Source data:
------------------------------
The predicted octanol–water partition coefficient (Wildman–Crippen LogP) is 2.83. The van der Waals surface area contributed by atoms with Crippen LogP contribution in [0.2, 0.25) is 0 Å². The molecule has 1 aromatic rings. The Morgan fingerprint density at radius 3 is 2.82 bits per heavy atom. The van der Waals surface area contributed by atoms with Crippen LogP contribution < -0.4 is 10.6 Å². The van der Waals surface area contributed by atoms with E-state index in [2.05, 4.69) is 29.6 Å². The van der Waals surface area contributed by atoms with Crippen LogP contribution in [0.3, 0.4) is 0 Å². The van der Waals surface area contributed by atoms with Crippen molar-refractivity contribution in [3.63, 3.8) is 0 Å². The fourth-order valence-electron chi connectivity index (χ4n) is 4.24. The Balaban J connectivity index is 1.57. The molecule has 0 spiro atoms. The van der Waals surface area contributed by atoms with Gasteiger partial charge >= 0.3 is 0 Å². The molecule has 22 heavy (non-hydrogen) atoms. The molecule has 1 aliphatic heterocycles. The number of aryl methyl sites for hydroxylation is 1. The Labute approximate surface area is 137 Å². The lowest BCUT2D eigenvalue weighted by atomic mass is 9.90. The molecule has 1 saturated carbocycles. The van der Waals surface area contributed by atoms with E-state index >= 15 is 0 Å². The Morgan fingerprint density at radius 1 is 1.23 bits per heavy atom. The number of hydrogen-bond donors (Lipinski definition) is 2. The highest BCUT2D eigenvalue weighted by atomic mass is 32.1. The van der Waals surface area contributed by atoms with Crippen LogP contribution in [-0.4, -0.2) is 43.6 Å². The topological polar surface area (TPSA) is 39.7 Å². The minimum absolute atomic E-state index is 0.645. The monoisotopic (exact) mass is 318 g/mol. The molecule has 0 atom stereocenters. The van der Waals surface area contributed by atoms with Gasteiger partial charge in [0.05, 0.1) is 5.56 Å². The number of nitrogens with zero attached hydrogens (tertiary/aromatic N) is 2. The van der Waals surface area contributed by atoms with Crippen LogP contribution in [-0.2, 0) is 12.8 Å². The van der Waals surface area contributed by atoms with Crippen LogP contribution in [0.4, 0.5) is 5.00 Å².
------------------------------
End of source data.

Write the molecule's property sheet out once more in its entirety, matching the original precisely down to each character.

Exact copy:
The predicted octanol–water partition coefficient (Wildman–Crippen LogP) is 2.83. The van der Waals surface area contributed by atoms with Crippen LogP contribution in [0.2, 0.25) is 0 Å². The molecule has 1 aromatic rings. The Morgan fingerprint density at radius 3 is 2.82 bits per heavy atom. The van der Waals surface area contributed by atoms with Crippen LogP contribution < -0.4 is 10.6 Å². The van der Waals surface area contributed by atoms with E-state index in [2.05, 4.69) is 29.6 Å². The van der Waals surface area contributed by atoms with Crippen LogP contribution in [0.3, 0.4) is 0 Å². The van der Waals surface area contributed by atoms with Crippen molar-refractivity contribution in [3.63, 3.8) is 0 Å². The fourth-order valence-electron chi connectivity index (χ4n) is 4.24. The Balaban J connectivity index is 1.57. The molecule has 0 spiro atoms. The van der Waals surface area contributed by atoms with Gasteiger partial charge >= 0.3 is 0 Å². The molecule has 22 heavy (non-hydrogen) atoms. The molecule has 1 aliphatic heterocycles. The number of aryl methyl sites for hydroxylation is 1. The Labute approximate surface area is 137 Å². The lowest BCUT2D eigenvalue weighted by atomic mass is 9.90. The molecule has 1 saturated carbocycles. The van der Waals surface area contributed by atoms with E-state index >= 15 is 0 Å². The Morgan fingerprint density at radius 1 is 1.23 bits per heavy atom. The number of hydrogen-bond donors (Lipinski definition) is 2. The highest BCUT2D eigenvalue weighted by atomic mass is 32.1. The van der Waals surface area contributed by atoms with Crippen LogP contribution in [-0.4, -0.2) is 43.6 Å². The topological polar surface area (TPSA) is 39.7 Å². The minimum absolute atomic E-state index is 0.645. The monoisotopic (exact) mass is 318 g/mol. The molecule has 0 atom stereocenters. The van der Waals surface area contributed by atoms with Gasteiger partial charge in [0.05, 0.1) is 5.56 Å². The number of nitrogens with zero attached hydrogens (tertiary/aromatic N) is 2. The van der Waals surface area contributed by atoms with Crippen LogP contribution in [-0.2, 0) is 12.8 Å². The van der Waals surface area contributed by atoms with Crippen LogP contribution in [0.4, 0.5) is 5.00 Å².